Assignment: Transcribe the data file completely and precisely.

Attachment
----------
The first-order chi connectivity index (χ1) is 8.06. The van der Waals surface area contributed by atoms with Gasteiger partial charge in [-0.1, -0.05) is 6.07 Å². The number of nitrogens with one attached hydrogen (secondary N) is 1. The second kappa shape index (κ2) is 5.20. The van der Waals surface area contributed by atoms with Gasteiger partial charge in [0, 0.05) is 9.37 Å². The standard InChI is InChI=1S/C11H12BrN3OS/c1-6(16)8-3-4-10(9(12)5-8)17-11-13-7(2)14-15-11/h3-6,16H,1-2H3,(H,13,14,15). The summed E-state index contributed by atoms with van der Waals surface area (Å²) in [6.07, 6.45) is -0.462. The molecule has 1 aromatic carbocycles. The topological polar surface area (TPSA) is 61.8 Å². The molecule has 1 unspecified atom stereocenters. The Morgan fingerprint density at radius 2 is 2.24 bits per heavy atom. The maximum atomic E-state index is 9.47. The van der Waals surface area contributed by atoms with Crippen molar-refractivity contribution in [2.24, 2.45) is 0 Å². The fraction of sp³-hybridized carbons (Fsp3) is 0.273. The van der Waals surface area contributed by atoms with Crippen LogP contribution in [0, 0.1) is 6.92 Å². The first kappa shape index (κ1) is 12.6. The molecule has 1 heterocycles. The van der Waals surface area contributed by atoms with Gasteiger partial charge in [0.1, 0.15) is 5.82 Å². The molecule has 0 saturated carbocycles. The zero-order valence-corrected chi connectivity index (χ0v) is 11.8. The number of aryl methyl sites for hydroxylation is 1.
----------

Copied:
The first-order chi connectivity index (χ1) is 8.06. The van der Waals surface area contributed by atoms with Gasteiger partial charge in [-0.1, -0.05) is 6.07 Å². The number of nitrogens with one attached hydrogen (secondary N) is 1. The second kappa shape index (κ2) is 5.20. The van der Waals surface area contributed by atoms with Gasteiger partial charge in [0, 0.05) is 9.37 Å². The standard InChI is InChI=1S/C11H12BrN3OS/c1-6(16)8-3-4-10(9(12)5-8)17-11-13-7(2)14-15-11/h3-6,16H,1-2H3,(H,13,14,15). The summed E-state index contributed by atoms with van der Waals surface area (Å²) in [6.07, 6.45) is -0.462. The molecule has 1 aromatic carbocycles. The topological polar surface area (TPSA) is 61.8 Å². The molecule has 1 unspecified atom stereocenters. The Morgan fingerprint density at radius 2 is 2.24 bits per heavy atom. The maximum atomic E-state index is 9.47. The van der Waals surface area contributed by atoms with Crippen molar-refractivity contribution in [2.24, 2.45) is 0 Å². The fraction of sp³-hybridized carbons (Fsp3) is 0.273. The van der Waals surface area contributed by atoms with Crippen LogP contribution in [0, 0.1) is 6.92 Å². The first kappa shape index (κ1) is 12.6. The molecule has 1 heterocycles. The van der Waals surface area contributed by atoms with Gasteiger partial charge in [0.1, 0.15) is 5.82 Å². The molecule has 0 saturated carbocycles. The zero-order valence-corrected chi connectivity index (χ0v) is 11.8. The number of aryl methyl sites for hydroxylation is 1.